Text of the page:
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The government has expanded permitted development rights which allow buildings in other uses (such as offices) to be converted to homes without planning permission from the local planning authority. The use of permitted development rights to deliver housing has subject to significant debate.

Planning is a devolved matter, and this briefing focuses on England.

What are permitted development rights?

Planning permission from the local planning authority (LPA) is usually needed to undertake development, that is, to carry out building operations and/or to ‘materially’ change the use of a building or land.

Permitted development rights (PDRs) allow individuals and developers to make certain changes to buildings or land without the need to apply for, and obtain, planning permission from the LPA. PDRs are granted by Parliament and set out in law (the General Permitted Development Order).

Restrictions, conditions and limitations

Most PDRs are subject to certain conditions and limitations. Work that may be otherwise covered by PDRs may also be restricted in certain protected areas (for example, National Parks and conservation areas) and for listed buildings.

An LPA can also restrict certain PDRs in part of its local area using an ‘article 4 direction’ (so planning permission is required to carry out development that would otherwise be covered by PDRs). Government guidance advises LPAs to use article 4 directions in “a measured and targeted way”.

Some development is covered by PDRs but requires ‘prior approval’ from the LPA with regards to conditions set out in the General Permitted Development Order (such as design and external appearance). When deciding a ‘prior approval’ application, an LPA can only consider the conditions set out in the General Permitted Development Order for that type of development.

What is a ‘material change of use’?

Depending on how they are used, buildings and land fall into different ‘use classes’ in the planning system. These ‘use classes’ are set out in the Use Classes Order 1987. For example, Use Class E covers commercial, business and services uses (such as shops, restaurants and offices).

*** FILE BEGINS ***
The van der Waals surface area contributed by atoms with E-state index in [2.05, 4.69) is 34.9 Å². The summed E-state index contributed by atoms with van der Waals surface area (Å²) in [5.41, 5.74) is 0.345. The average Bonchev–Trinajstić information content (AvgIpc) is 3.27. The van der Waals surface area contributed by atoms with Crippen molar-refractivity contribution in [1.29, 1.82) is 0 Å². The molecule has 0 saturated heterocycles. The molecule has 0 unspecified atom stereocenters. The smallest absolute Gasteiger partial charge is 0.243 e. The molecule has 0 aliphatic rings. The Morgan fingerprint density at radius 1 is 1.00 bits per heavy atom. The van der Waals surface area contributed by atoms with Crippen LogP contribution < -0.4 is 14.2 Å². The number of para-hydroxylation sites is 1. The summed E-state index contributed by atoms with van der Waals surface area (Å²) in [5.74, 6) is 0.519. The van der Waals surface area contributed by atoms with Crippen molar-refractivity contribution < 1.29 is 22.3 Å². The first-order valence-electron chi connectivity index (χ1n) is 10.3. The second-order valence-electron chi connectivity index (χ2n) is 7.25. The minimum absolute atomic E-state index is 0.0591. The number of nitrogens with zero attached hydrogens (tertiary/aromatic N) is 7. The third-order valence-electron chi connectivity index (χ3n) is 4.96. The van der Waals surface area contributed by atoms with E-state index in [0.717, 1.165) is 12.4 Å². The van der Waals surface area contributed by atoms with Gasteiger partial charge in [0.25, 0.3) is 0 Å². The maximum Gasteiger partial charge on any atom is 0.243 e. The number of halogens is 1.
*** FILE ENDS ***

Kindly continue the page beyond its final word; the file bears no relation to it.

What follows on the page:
Some uses are not defined in legislation; they are ‘sui generis’ (a class of their own). Pubs, cinemas and betting shops are examples of ‘sui generis’ uses.

Changing the use of buildings and land between the use classes set out in the 1987 Order, or from or to a ‘sui generis’ use, is usually considered to be a ‘material change of use’ which requires planning permission from the LPA.

Permitted development rights for change of use

Planning permission is not required if a material change of use is covered by PDRs as set out in the General Permitted Development Order. For example, buildings in commercial, business or service use can be converted to homes without planning permission (subject to certain restrictions, conditions and limitations).

How many homes have been delivered through change-of-use permitted development rights?

Between 2015/16 and 2022/23, 102,830 new homes were delivered through change-of-use PDRs. Most of these homes (89%) were created through the conversion of offices and other commercial, business and retail units. New homes created through change-of-use PDRs made up around 6% of the net additional homes delivered between 2015/16 and 2022/23.

Views on the use of permitted development rights to deliver new homes

The government said PDRs can help speed up housing delivery by reducing the “bureaucratic burdens” of the planning system. It said PDRs can help meet its target of delivering 300,000 new homes a year by the mid-2020s.

A 2020 study commissioned by the government found that homes created through PDRs resulted in “worse quality residential environments” than those that required planning permission from the LPA. The researchers argued that there was a need “to look beyond overall headline numbers to consider whether we are creating the right type of housing, in the right places” (PDF).

The Housing, Communities and Local Government Committee also expressed concerns that some homes delivered through PDRs were “of poor quality and situated in unsuitable places”. The Local Government Association also raised concerns that LPAs could not require developers to deliver affordable housing or supporting infrastructure for PDR schemes.

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